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2011-11-23 / Voices

Sicangu Scribe Scribblings

VI WALN
Sicangu/ Lakota

Thanksgiving would not be observed if it were not for Indian people. It was Indian people on the east coast who were the reason for the pilgrims to give thanks because without the Indians, the newcomers would have starved to death.

Today I am thankful for my rights to free speech and freedom of the press. Without these rights, which are guaranteed under the Rosebud Sioux Tribe’s Constitution and By-laws, I would not be able to write this column for you each week. I want to send out a huge thank you to all of our loyal readers for your continued support of the Lakota Country Times.

Like many Lakota people, I do not single out one day a year to give thanks. I am thankful every day of my life. I give thanks every morning for the life I have and for the new day I am being given to live.

Many of us offer morning prayers every day, seven days a week, every single day of the year. Some of us offer prayers at noon, prayers over food, prayers before meetings or other events, prayers at night and even say lots of special prayers when we feel the need. When I hear people praying they always give thanks for many things.

I am also thankful for the air I breathe and the food I eat. Mother Earth is so good to us but we often take her for granted. Also, I believe it is very important that every time I drink or use water I give thanks for it. We must remember there are parts of the world where people do not have access to the good water or food which we have. I am also appreciative of fire, which heats our homes.

I am thankful for my family. I am thankful for the Akicita who are far away fighting in a war that I do not understand. I am thankful for the trees and flowers. I thank Creator for all the birds and animals on the Earth because they have taught me so much.

I am also extremely thankful for my ancestors because without them I would not be who I am today. I am thankful for the Lakota children who have given me great inspiration and encouragement in many ways. I am thankful for the Lakota medicine men, spiritual leaders, and the Lakota pipe carriers. I am especially thankful for our young men and women who have taken the time to perfect their talent as Lakota ceremonial, Native American Church and wacipi singers.

I am deeply appreciative of my Lakota culture because it has taught me to be grateful. I have learned to feel appreciation for every minute of every day because I realize that life is short. I do not want to devote my time to people who are not thankful for anything in their lives.

As residents of Indian Reservations, we are faced with many challenges. We might forget to appreciate the things we are surrounded by every day of our lives. Today I am thankful to be able to say that I am Sicangu Lakota.

I do have to share that I also give thanks for all of my people who are still stuck in the crab-in-a-bucket mentality for they show me how not to behave. In my opinion, those of us who grew up on the rez were conditioned to be colonized. The majority of our Lakota people think with a colonized mind. Colonizing the Indigenous people of this continent was the entire purpose of the European and Spanish invaders. Tribal people were not supposed to survive.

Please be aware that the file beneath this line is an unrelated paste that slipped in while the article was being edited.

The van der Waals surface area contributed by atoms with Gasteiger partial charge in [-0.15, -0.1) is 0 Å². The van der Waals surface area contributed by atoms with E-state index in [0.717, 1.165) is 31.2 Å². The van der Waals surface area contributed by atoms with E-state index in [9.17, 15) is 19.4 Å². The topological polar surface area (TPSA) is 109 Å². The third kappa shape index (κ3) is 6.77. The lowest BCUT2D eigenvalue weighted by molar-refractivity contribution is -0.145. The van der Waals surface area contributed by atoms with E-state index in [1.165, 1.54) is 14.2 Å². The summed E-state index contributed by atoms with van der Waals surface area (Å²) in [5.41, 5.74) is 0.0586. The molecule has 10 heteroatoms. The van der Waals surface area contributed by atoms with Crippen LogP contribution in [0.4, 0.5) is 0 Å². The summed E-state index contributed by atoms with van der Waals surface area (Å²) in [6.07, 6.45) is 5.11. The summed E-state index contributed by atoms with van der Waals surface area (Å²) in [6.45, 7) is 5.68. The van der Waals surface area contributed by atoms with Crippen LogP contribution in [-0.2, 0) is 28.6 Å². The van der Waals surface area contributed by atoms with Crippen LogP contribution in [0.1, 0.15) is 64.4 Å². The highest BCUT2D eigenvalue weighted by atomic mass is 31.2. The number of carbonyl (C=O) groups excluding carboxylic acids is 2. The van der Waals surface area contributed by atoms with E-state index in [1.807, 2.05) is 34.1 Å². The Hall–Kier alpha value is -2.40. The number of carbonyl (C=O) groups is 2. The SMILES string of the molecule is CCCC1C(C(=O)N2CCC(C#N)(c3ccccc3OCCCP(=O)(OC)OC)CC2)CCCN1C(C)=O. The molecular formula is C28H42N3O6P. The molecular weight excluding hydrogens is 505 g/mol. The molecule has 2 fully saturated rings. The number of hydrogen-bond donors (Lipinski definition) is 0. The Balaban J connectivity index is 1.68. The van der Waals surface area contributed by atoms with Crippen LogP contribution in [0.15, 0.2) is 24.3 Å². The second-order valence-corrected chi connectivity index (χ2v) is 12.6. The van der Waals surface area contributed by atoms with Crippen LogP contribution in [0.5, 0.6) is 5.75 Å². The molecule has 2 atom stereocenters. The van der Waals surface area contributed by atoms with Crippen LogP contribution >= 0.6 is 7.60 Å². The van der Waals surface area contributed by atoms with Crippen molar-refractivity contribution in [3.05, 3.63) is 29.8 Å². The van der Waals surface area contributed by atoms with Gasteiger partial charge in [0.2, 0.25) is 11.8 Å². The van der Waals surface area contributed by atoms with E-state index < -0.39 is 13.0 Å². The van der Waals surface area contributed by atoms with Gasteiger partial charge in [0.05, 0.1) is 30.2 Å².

The crab-in-a-bucket mentality is a phenomenon brought about by the victimhood mindset. When you think all those dark thoughts that chain you into your victimhood it is pretty difficult to be grateful for anything. So many of the Lakota people I encounter are trapped in their own victim mentality.

So this week I am very grateful for having the strength to overcome my victim mentality. It changed my life. I no longer believe that everyone else is to blame for my circumstances. I now know that I am the only person on earth with the power to change my life. When we make a conscious effort to stop blaming the tribe, government, churches, boarding schools, family members, friends, etc. for what happens to us, our lives will begin to change.

We alone are responsible for the thoughts we entertain in our own minds on a daily basis. Change your thoughts and you will change your life. There is a saying about how practice makes perfect and this can be applied to how you think. Are you thinking thoughts of gratitude or are your thinking about how hard everyone makes your life? You alone have the power to change your own thoughts, attitude and the path you follow in life.

I found this great quote by Steve Maraboli and I would like to share it here with all of you. He wrote: “Today is a new day. Don't let your history interfere with your destiny! Let today be the day you stop being a victim of your circumstances and start taking action towards the life you want. You have the power and the time to shape your life. Break free from the poisonous victim mentality and embrace the truth of your greatness. You were not meant for a mundane or mediocre life!”

Finally, I encourage you to never take anything for granted. The gifts or people you enjoy today could be gone tomorrow. Learn to live in the moment because I believe it is the only way to find true joy in our lives. Rejoice in each sunrise; give thanks each morning to the Creator for gifting you a new day of life. Enjoy your family and friends while you still can. The staff at Lakota Country Times wishes a Happy Thanksgiving to all of our readers.

Vi Waln is Sicangu Lakota and an enrolled member of the Rosebud Sioux Tribe. Her columns were awarded first place in the South Dakota Newspaper Association 2010 contest. She can be reached through email at: vi@lakotacountrytimes.com.

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